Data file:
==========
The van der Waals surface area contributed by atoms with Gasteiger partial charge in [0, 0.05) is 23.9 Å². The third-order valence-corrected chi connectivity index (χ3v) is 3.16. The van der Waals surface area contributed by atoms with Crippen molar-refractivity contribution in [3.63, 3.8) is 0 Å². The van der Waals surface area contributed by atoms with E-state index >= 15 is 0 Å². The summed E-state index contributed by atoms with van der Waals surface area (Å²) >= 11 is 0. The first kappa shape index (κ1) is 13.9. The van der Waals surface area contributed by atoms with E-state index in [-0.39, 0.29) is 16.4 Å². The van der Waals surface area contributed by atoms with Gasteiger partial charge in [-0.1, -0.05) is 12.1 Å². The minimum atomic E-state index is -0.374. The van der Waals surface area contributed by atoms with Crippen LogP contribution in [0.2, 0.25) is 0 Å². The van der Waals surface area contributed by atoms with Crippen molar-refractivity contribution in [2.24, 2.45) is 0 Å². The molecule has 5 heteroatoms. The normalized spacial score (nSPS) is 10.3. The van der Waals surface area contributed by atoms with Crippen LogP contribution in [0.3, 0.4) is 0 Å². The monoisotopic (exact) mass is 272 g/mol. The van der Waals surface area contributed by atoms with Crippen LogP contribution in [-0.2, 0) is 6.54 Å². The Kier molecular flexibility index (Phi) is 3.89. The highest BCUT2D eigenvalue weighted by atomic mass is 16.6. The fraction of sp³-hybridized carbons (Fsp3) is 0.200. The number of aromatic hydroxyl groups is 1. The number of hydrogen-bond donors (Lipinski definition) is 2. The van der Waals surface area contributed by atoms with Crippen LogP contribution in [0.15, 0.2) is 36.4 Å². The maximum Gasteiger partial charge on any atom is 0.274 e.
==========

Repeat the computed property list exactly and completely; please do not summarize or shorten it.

The van der Waals surface area contributed by atoms with Gasteiger partial charge in [0, 0.05) is 23.9 Å². The third-order valence-corrected chi connectivity index (χ3v) is 3.16. The van der Waals surface area contributed by atoms with Crippen molar-refractivity contribution in [3.63, 3.8) is 0 Å². The van der Waals surface area contributed by atoms with E-state index >= 15 is 0 Å². The summed E-state index contributed by atoms with van der Waals surface area (Å²) >= 11 is 0. The first kappa shape index (κ1) is 13.9. The van der Waals surface area contributed by atoms with E-state index in [-0.39, 0.29) is 16.4 Å². The van der Waals surface area contributed by atoms with Gasteiger partial charge in [-0.1, -0.05) is 12.1 Å². The minimum atomic E-state index is -0.374. The van der Waals surface area contributed by atoms with Crippen LogP contribution in [0.2, 0.25) is 0 Å². The van der Waals surface area contributed by atoms with Crippen molar-refractivity contribution in [2.24, 2.45) is 0 Å². The molecule has 5 heteroatoms. The normalized spacial score (nSPS) is 10.3. The van der Waals surface area contributed by atoms with Crippen LogP contribution in [0.3, 0.4) is 0 Å². The monoisotopic (exact) mass is 272 g/mol. The van der Waals surface area contributed by atoms with Crippen LogP contribution in [-0.2, 0) is 6.54 Å². The Kier molecular flexibility index (Phi) is 3.89. The highest BCUT2D eigenvalue weighted by atomic mass is 16.6. The fraction of sp³-hybridized carbons (Fsp3) is 0.200. The number of aromatic hydroxyl groups is 1. The number of hydrogen-bond donors (Lipinski definition) is 2. The van der Waals surface area contributed by atoms with Crippen LogP contribution in [0.15, 0.2) is 36.4 Å². The maximum Gasteiger partial charge on any atom is 0.274 e.